Chief Minister Michael Gunner exploded at a Covid-19 press conference, saying it was “about bloody time” individual remote community vaccination data was handed over to Northern Territorian authorities to help save lives in remote communities.
The Territorian leader lost his cool after being asked about the NT government’s access to the Aboriginal Community Controlled Health Organisation’s (ACCHO) data on Tuesday.
Mr Gunner responded saying the government still did not have access to vaccination breakdown for the 29 ACCHO communities, which was vital in the territory’s response to possible future cases.
“There is absolutely a compelling reason why we must have the vaccine data from individual communities (because) our response to a case in that community is determined by the vaccine rate in that community,” he said.
The Doherty model recommended that every individual community have its own Covid plan and the chief minister said specific rapid response vaccination plans were also needed for those remote areas.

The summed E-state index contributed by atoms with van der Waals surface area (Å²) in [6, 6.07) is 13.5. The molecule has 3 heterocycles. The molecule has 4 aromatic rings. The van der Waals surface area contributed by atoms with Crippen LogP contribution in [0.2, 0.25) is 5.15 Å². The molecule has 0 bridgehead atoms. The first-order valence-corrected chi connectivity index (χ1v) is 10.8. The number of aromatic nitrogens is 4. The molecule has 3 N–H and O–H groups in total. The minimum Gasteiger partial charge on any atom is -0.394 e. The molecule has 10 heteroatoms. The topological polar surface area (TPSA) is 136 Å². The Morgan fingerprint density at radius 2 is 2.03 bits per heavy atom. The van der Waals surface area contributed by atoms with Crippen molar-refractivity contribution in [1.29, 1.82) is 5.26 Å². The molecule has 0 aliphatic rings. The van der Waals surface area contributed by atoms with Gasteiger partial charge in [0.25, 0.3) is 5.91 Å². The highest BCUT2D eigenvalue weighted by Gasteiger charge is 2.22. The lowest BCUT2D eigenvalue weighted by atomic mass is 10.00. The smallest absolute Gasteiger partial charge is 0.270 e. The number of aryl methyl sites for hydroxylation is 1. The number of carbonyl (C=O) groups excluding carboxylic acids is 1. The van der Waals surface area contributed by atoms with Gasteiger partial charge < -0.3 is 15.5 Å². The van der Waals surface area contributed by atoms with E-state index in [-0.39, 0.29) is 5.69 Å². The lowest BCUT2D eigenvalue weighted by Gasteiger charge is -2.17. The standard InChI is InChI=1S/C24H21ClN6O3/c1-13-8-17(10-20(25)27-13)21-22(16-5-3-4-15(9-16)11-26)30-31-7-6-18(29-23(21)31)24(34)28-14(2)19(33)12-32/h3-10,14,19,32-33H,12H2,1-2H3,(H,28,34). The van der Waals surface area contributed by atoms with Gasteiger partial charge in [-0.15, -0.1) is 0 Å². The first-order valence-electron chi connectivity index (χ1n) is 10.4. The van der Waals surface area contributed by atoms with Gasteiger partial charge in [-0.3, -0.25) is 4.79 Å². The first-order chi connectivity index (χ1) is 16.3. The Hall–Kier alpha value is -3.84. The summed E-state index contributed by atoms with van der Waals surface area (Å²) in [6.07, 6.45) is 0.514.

He said NT authorities “politely” asked for the data through ACCHO directly, through national cabinet, the Australian Government and the media but was still left empty-handed.
As a result, Mr Gunner said authorities would operate assuming there were zero per cent vaccination rates in those remote communities if a case was recorded and a large number of resources would be used around vaccinating the entire community.
“I believe there is an absolutely compelling argument for how we save lives by knowing that vaccine rate.
“I would like to have a more nuanced response to that remote community.
“I would like to do everything I can to save a blood life. It’s about bloody time they gave us that vaccine data.”
Mr Gunner fronted the media on Tuesday afternoon to announce the lockout in greater Darwin would be lifted at midnight on Tuesday night.
Darwin and Katherine were plunged into short lockouts after a 21-year-old woman arrived in Darwin from Cairns on October 29.
It was revealed the woman was identified as a close contact of a previous case and she flew from Cairns to Adelaide then drove to Melbourne on October 21 where she spent four days before flying to Darwin on October 29.
There was one new cases recorded on Tuesday, a fully vaccinated 48-year-old Katherine man who is a close contact already in quarantine.
It brings the number of infections connected to the cluster to four.